In some embodiments, the isolation dampers 130 can be configured with specific physical properties that enable them to couple an inner liner 138 with an outer layer 142 and maintain a predetermined gap therebetween, or otherwise control the spatial relationship between the two liners 138, 142. Where a space is maintained between different layers, the space can comprise an air gap, or can be completely or partially filled with any suitable material in any form, including without limitation, a liquid, gel, foam, or gas cushion.
As illustrated in, e.g.,
As described above, in some embodiments, the isolation dampers 108 are configured so as to return the inner and outer liners 104 and 102 back to their respective initial or “neutral” resting positions relative to each other, once the rotational or translational force of an impact is removed from them. Thus, the outer shell 144 and internal liners of a helmet incorporating such an arrangement will quickly and automatically re-align themselves relative to each other after an impact. In this regard, it should be understood that the dimensions, shape, positioning, alignment, and materials of the isolation dampers 130 can be varied widely to tune the helmet to the specific application at hand.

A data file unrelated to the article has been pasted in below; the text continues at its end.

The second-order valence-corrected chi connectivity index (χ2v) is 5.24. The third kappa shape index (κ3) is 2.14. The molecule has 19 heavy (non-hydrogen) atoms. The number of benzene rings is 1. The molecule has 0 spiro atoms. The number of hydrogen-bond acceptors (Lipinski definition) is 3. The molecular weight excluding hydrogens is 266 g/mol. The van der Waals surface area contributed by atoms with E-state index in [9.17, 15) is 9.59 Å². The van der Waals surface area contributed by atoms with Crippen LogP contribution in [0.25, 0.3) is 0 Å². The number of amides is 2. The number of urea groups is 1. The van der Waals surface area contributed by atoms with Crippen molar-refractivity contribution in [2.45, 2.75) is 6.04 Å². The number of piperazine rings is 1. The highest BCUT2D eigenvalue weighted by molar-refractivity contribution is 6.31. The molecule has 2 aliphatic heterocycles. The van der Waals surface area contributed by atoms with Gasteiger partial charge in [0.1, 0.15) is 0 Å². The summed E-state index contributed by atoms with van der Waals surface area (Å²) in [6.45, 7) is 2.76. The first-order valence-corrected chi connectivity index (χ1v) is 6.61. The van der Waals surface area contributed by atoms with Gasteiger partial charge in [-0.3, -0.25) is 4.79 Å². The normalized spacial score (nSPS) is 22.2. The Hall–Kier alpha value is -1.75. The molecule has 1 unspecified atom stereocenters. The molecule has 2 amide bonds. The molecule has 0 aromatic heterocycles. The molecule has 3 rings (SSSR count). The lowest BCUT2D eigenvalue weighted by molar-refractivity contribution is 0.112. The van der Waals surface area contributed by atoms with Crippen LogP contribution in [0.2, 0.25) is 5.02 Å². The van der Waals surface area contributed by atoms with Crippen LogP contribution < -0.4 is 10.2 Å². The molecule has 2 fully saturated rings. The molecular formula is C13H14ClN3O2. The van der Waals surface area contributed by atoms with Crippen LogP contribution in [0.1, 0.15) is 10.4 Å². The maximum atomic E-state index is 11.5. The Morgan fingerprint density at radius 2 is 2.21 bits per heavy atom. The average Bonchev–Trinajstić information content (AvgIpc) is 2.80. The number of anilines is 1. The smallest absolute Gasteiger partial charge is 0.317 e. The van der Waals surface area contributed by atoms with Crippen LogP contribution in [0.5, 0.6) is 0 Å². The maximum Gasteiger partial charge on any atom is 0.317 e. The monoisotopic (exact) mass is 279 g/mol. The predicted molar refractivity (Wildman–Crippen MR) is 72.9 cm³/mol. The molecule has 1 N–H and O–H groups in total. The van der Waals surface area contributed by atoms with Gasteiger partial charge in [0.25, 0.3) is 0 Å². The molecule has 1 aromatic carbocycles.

An example embodiment of an isolation damper 200 and its positioning with respect to an inner liner 202 and outer liner 204 disposed within a helmet assembly is illustrated in
As illustrated in
In some embodiments, the apertures or recesses 210, 214 in the corresponding inner and outer liners 202 and 204 used to respectively retain the opposite ends 208 and 212 of the isolation dampers 200 can include specific geometries to manage the interaction between the isolation dampers 200 and the liners 202 and 204. For example, as illustrated in
As those of some skill will understand, the specific shape and material properties of an isolation damper 200 are the primary control elements that affect its spring rate. As the geometry and/or material specifications of the isolation damper 200 are changed, the associated spring rate will change accordingly, following basic physical property relationships. For example, if only the length is increased, the spring rate will decrease, and the isolation damper 200 will become less resistant, in force per displacement, over a particular range of values. Further, if the geometric shape of the isolation damper is changed from one shape to another, for example, from a cylinder to an hourglass shape, the spring rate of the isolation damper 200 in axial compression versus its spring rate in a direction orthogonal to the direction of the axial compression can be altered and significantly changed to effect the desired performance requirements.